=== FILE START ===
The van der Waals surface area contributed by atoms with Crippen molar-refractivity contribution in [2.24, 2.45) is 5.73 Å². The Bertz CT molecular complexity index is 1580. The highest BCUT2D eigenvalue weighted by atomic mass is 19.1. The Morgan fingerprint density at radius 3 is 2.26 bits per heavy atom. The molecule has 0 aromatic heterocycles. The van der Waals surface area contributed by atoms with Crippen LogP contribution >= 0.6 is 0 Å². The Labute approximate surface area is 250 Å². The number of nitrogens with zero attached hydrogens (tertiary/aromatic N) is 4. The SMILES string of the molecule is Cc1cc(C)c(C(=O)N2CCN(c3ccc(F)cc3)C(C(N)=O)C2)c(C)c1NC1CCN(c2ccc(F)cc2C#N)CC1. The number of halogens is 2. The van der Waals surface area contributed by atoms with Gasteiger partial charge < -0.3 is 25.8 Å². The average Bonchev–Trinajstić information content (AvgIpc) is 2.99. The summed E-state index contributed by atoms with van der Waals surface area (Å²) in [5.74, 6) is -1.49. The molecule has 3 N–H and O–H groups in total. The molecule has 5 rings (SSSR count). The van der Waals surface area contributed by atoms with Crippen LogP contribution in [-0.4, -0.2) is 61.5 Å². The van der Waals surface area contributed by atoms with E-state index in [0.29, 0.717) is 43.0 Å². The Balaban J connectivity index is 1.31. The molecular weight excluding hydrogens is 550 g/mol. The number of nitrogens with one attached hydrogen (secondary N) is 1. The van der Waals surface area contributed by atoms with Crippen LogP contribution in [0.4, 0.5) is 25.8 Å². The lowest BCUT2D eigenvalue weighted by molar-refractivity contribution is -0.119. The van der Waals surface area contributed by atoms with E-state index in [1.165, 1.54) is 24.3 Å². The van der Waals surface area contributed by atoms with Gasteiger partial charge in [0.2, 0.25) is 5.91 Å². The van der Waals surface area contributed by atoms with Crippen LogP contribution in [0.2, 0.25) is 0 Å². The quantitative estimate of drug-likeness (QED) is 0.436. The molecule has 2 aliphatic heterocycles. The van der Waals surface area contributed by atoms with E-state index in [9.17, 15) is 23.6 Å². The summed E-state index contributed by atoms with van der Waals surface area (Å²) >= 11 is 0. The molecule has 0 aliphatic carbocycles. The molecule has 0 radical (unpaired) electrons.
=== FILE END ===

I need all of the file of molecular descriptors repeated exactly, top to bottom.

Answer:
The van der Waals surface area contributed by atoms with Crippen molar-refractivity contribution in [2.24, 2.45) is 5.73 Å². The Bertz CT molecular complexity index is 1580. The highest BCUT2D eigenvalue weighted by atomic mass is 19.1. The Morgan fingerprint density at radius 3 is 2.26 bits per heavy atom. The molecule has 0 aromatic heterocycles. The van der Waals surface area contributed by atoms with Crippen LogP contribution >= 0.6 is 0 Å². The Labute approximate surface area is 250 Å². The number of nitrogens with zero attached hydrogens (tertiary/aromatic N) is 4. The SMILES string of the molecule is Cc1cc(C)c(C(=O)N2CCN(c3ccc(F)cc3)C(C(N)=O)C2)c(C)c1NC1CCN(c2ccc(F)cc2C#N)CC1. The number of halogens is 2. The van der Waals surface area contributed by atoms with Gasteiger partial charge < -0.3 is 25.8 Å². The average Bonchev–Trinajstić information content (AvgIpc) is 2.99. The summed E-state index contributed by atoms with van der Waals surface area (Å²) in [5.74, 6) is -1.49. The molecule has 3 N–H and O–H groups in total. The molecule has 5 rings (SSSR count). The van der Waals surface area contributed by atoms with Crippen LogP contribution in [-0.4, -0.2) is 61.5 Å². The van der Waals surface area contributed by atoms with E-state index in [0.29, 0.717) is 43.0 Å². The Balaban J connectivity index is 1.31. The molecular weight excluding hydrogens is 550 g/mol. The number of nitrogens with one attached hydrogen (secondary N) is 1. The van der Waals surface area contributed by atoms with Crippen LogP contribution in [0.4, 0.5) is 25.8 Å². The lowest BCUT2D eigenvalue weighted by molar-refractivity contribution is -0.119. The van der Waals surface area contributed by atoms with E-state index in [1.165, 1.54) is 24.3 Å². The van der Waals surface area contributed by atoms with Gasteiger partial charge in [0.2, 0.25) is 5.91 Å². The van der Waals surface area contributed by atoms with Crippen LogP contribution in [0.2, 0.25) is 0 Å². The quantitative estimate of drug-likeness (QED) is 0.436. The molecule has 2 aliphatic heterocycles. The van der Waals surface area contributed by atoms with E-state index in [9.17, 15) is 23.6 Å². The summed E-state index contributed by atoms with van der Waals surface area (Å²) >= 11 is 0. The molecule has 0 aliphatic carbocycles. The molecule has 0 radical (unpaired) electrons.